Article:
“Oh my God, I won again!”
My stepsister was beaming with pride. This was her third win in a row and she was kicking ass, which must have felt like a miracle, because every other time I introduced her to video games she would always come face to face with her greatest enemy: trees. The Burnout series led to spectacular crashes as soon as nature showed up, the Metal Gear series had Snake’s swift maneuverability foiled by foliage, and she just never really “got it.”
And it’s pretty easy to understand why: we only became brother and sister in our twenties, and our childhood activities were drastically different. I was a lifetime gamer nerd, and her, by virtue of being older, lived through an era where video games weren’t a cool thing to do for young women.
But today, it was different. Today she finally “got it,” and she was smiling and having a blast. She was also beating me, a veteran of the fighting game tournament scene. I wasn’t taking it easy. This was real.
These are the kind of moments that the indie hit DiveKick could provide for people, because at it’s core, it is the most simplistic game ever made. One on one match, fighting game style. One hit kills. Two buttons: Dive and Kick. That’s it. You tell that to your friends and show them a basic match with the two most basic characters in the game… coincidentally named Dive and Kick. It might take them a match, it might take them two, but in mere minutes they will be sucked into the fast paced world of this incredible game.
The One True Game
And here’s where DiveKick truly shines: for a two button game, there is an abundance of variety and strategy. The character roster is deep:14 characters in all, and each one comes with their own quirks, maneuvers and strategies. Just like in other fighting games, a “matchup chart” exists, with some characters feeling overpowered against some characters, underpowered against others.
But instead of spending weeks and months learning and perfecting these matchups, you will only spend minutes, since after all, the game is only about two things: diving and kicking. Yes, there are also “Special Moves,” activated by pressing both buttons on the ground or in the air, and a “Kick Factor”, similar to “X-Factor” in the latest iterations of Marvel vs Capcom, but within minutes of first using them, you are already mastering them and coming up with new ways to beat your opponent.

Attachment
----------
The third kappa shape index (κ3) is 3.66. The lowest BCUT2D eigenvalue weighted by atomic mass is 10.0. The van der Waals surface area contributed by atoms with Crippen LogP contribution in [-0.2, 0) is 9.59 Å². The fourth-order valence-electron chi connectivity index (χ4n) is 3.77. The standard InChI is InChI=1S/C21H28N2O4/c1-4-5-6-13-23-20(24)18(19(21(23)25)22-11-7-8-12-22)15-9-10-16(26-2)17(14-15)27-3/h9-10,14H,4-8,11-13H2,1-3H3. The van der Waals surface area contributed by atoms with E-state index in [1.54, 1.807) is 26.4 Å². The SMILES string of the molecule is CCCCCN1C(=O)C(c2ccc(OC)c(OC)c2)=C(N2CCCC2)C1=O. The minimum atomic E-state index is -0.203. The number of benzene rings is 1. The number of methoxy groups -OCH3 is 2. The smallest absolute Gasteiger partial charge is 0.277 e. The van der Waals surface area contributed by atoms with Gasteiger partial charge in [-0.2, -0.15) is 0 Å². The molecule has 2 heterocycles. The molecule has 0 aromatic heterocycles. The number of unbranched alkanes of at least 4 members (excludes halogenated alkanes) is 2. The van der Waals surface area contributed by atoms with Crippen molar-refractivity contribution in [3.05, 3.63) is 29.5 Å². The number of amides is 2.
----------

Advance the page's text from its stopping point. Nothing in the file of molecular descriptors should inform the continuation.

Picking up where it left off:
How DiveKick Mocks Fighting Game Cliches
The DiveKick setting is a humorous nod to the competitive fighting game culture and everything that surrounds it: after all, that is where DiveKick got its inspiration from.
Several characters in several fighting games had seemingly overpowered dive kick maneuvers that players would rely on for victory. This was especially obvious in Super Street Fighter 4: Arcade Edition, where the twins Yun and Yang were added to the roster and immediately rocketed up the tier lists, thanks in no small part to their dive kick maneuvers. Even legendary Japanese player Daigo Umehara, known for his character loyalty to Ryu and other “shoto” fighters, picked up Yun and took him all the way to the semi finals of Evolution, the most prestigious fighting game tournament in the world. The dominance of Yun and Yang led to the first iteration of DiveKick, with the “twins” Dive and Kick parodying Yang and Yun, respectively.
From there, DiveKick only grew. With each showcase, Divekick grew in popularity, eventually leading to a well funded Kickstarter campaign to create a version for Microsoft Windows. However, developer Iron Galaxy Studios stepped in and agreed to co-develop and release the game, which meant that the “One True Game” would appear on the one true home of fighting games: consoles.
The beauty of the setting and story of DiveKick is that it’s accessible and interesting to anyone. Hardcore fighting game players will recognize the nods and inside jokes right away, from character inspirations (for example, Dr. Shoals is based on Dr. Doom), to fighting game community members (eg. Markman of Namco fame), to stages (Da Beech), and even a living. breathing personification of “stream monsters”: the people who watch, comment on and troll fighting game streams without ever going to a tournament themselves (represented beautifully by the character Stream, a straitjacket wearing, fire-spitting monster).
People who are not aware of the fighting game world—and let’s face it, that’s most people—will laugh at the Fresh Prince of Bel Air jokes, the pre match “pro tips,” the over-the-top action star personality of The Baz, and the continual misfortunes of Mister N. Plus the very detailed story mode, complete with cutscenes, will make even the most casual player feel like they are immediately part of the DiveKick world.
With all of these factors combined, DiveKick turns out to be a very fun, easily accessible game that anyone can play. And I mean anyone: I have tested this, from the hardcore MOBA player, to the drunk girl barely coherent enough to hold a controller, to your older relative who calls any video game ever “a Nintendo”… every single one of those people can not only pick up and play DiveKick, but enjoy it and get good at it in no time at all. Games like this are rare and need to be celebrated.
I urge everyone to pick up DiveKick. After all, it’s the one true game.
Read More: Greatest Gamers: Daigo “The Beast” Umehara